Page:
STATEMENT on Sunday, March 26th bottled water advisory in Philadelphia

Media Contacts
Stephanie Wein

Water and Conservation Advocate, PennEnvironment Research & Policy Center

Philadelphia, PA –  The Philadelphia Water Department (PWD) has issued a bottled water advisory beginning at 2 p.m. EST on Sunday, March 26, following Friday night’s spill of more than 8,000 gallons of a latex-finishing solution into Otter Creek in Bristol Borough, Bucks County. The spill occurred upstream of the PWD’s Baxter Treatment Plant, which sits along the Delaware River downstream of Otter Creek, and provides drinking water for an estimated 975,000 Philadelphians.

Stephanie Wein, PennEnvironment Research & Policy Center’s Clean Water Advocate, released the following statement: 

“Friday night’s spill of latex chemicals upstream of the intake that supplies drinking water for hundreds of thousands of Philadelphians reminds us that we cannot take safe drinking water for granted..We’re calling for an investigation into the cause of the spill and measures to prevent such pollution in the future.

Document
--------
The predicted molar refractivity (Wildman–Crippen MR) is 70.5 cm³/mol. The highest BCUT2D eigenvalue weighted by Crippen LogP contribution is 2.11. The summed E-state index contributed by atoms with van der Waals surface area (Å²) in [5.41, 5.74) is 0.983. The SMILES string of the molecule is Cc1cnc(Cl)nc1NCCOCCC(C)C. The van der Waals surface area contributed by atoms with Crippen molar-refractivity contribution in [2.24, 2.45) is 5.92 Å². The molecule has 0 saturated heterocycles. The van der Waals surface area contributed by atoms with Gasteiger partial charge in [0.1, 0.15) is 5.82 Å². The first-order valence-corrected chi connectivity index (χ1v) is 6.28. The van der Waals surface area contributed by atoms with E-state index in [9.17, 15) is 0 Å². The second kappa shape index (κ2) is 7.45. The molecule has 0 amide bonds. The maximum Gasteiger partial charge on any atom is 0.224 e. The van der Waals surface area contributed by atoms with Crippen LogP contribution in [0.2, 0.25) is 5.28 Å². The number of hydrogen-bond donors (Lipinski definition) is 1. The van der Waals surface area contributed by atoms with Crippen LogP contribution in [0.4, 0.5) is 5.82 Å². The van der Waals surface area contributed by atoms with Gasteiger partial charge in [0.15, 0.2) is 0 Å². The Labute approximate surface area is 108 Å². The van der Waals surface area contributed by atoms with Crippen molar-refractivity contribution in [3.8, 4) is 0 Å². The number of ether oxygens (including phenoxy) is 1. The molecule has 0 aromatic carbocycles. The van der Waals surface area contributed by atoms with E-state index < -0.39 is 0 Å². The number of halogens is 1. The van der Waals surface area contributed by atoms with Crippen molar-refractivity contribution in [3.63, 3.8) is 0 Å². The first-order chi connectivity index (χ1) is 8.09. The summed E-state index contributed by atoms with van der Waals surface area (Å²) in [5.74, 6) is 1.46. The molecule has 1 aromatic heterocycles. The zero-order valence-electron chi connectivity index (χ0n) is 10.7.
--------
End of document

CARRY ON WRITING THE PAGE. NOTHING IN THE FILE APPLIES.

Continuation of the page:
“The chemical release included butyl acrylate, one of the chemicals spilled during the recent 

East Palestine train derailment and a common ingredient used in plastic and resin manufacturing. This incident upstream of Philadelphia’s major drinking water intake is the latest reminder of why we must reduce the use of toxic substances and shift to safer alternatives wherever possible.

“From the Delaware River to the Ohio-Pennsylvania border near East Palestine, all Pennsylvanians should be able to trust the water coming out of their tap. The Delaware River and its watershed provide the drinking water for 15 million people throughout the region – we have to take every possible precaution to keep this critical water source safe.

“The Philadelphia Water Department should be applauded for their swift, precautionary response to help protect public health.


# # #

PennEnvironment Research & Policy Center is dedicated to protecting our air, water and open spaces. We investigate problems, craft solutions, educate the public and decision-makers, and help the public make their voices heard in local, state and national debates over the quality of our environment and our lives. For more information, visit